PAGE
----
EMI >>> PLCs vs Micro Controllers

Thread Starter

abuhafss

Joined Aug 17, 2010
307
I have seen the circuitry of a couple of programmable motion controllers. They were built around around microcontrollers like STM. So do I guess, the PLCs are also built around some microcontrollers. PLEASE correct me if I am wrong.

My concern is that how do the input ports of such motion controllers and PLCs are secured against EMI. What kind of protective circuit is used to avoid false triggering? Does the STM microcontrollers or others used in PLCs have some built-in protection? How can we secure AVR microcontrollers against EMI?
 

MaxHeadRoom

Joined Jul 18, 2013
28,519
Generally PLC input ports are Opto-isolated and these are generally considered low impedance devices, so inherently non susceptible to EMI .

1684690098989.png
 
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Thread Starter

abuhafss

Joined Aug 17, 2010
307
Generally PLC input ports are Opto-isolated and these are generally considered low impedance devices, so inherently non susceptible to EMI .

View attachment 294669
I assume that both grounds are separate otherwise no isolation.

Is this opto-isolation the only protective network or there are some other too?

I have been using such opto-isolation with Arduino but does not provide 100% protection. The input ports of Motion Controllers and PLCs are more secure than (opto-isolated) input ports of Arduino, when operating in the same environment.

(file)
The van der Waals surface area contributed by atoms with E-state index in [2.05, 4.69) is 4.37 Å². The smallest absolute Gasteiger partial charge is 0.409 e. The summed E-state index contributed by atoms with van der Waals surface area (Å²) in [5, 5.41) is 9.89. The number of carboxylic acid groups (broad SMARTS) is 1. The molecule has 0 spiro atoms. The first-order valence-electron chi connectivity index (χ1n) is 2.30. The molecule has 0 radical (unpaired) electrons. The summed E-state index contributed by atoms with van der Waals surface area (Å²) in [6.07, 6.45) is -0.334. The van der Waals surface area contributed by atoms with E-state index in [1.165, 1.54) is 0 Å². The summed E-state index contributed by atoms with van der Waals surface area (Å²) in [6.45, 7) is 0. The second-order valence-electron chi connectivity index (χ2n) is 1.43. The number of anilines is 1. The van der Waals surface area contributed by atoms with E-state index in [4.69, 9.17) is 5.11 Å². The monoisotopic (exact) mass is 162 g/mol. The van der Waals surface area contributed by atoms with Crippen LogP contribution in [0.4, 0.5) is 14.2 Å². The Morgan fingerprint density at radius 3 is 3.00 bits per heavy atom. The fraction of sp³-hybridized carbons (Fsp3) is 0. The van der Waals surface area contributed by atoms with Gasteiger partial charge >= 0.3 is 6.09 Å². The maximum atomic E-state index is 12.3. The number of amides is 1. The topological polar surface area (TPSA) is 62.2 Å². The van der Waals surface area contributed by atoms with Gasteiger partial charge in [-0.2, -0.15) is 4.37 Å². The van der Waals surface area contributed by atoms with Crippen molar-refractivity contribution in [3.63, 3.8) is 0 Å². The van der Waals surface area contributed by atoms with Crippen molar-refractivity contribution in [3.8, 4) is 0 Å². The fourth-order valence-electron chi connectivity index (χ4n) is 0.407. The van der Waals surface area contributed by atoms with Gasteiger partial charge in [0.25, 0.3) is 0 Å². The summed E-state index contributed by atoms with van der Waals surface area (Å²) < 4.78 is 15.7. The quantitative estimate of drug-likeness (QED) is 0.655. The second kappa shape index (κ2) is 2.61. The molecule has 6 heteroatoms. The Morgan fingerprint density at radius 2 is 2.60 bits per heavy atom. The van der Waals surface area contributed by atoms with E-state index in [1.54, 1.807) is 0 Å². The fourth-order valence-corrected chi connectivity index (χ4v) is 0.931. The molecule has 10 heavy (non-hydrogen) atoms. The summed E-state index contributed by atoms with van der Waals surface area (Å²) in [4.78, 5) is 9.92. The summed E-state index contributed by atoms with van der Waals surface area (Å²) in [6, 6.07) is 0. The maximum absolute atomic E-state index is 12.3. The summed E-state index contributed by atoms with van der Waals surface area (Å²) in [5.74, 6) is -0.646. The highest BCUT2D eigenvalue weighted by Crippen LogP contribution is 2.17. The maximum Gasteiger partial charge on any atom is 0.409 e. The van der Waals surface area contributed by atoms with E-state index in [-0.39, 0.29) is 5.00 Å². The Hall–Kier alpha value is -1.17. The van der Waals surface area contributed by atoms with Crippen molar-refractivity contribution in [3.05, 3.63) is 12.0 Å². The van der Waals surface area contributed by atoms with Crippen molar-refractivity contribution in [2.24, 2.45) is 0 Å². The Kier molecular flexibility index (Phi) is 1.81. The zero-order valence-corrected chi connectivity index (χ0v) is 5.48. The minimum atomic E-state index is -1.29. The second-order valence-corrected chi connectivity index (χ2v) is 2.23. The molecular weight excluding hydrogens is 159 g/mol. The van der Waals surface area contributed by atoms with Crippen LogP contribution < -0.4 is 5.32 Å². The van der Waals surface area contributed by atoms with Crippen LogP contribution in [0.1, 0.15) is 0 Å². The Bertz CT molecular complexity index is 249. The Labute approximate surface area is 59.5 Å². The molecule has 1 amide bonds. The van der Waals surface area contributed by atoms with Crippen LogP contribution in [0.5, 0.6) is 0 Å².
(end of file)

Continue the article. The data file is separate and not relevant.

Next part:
Papabravo

Joined Feb 24, 2006
21,018
...
I have been using such opto-isolation with Arduino but [it] does not provide 100% protection. The input ports of Motion Controllers and PLCs are more secure than (opto-isolated) input ports of Arduino, when operating in the same environment.
What is your evidence for this claim?
 

Thread Starter

abuhafss

Joined Aug 17, 2010
307
What is your evidence for this claim?
Well, I had one Chinese set-up - A power press equipped with a servo-based strip feeding unit. A 3-pin NPN NO inductive proximity sensor is installed on the press such that when the mold lifts an inch high after the stroke, the sensor would issue pulse to a programmable controller which turns the servo to move the strip forward to a user-defined length for next stroke.

I replicated the entire set-up except the controller for which I used Arduino. Between the input pin and the proximity sensor I used PC817 optocoupler as below:
1690652722589.png

However, I was experiencing false triggering. I enclosed the sensor cable in (24V supply) grounded flexible metal conduit. The conduit was grounded at the PCB side. Despite all these, I could not avoid false triggering.

A few weeks ago, the Chinese machine's servo failed. I had to replace the servo set but unfortunately, I could not program the controller to control the new servo so I replaced with my Arduino based controller. But again, the false triggering issue appeared on the Chinese machine too.

SUMMARY:
Chinese machine with a programmable Controller + 3-wire sensor => No false triggering.
Chinese machine with Arduino based Controller (with opto isolation) + 3-wire sensor => False triggering present. (The operating environment and conditions are the same).
This hints that opto isolation is not securing the input of Arduino.
 
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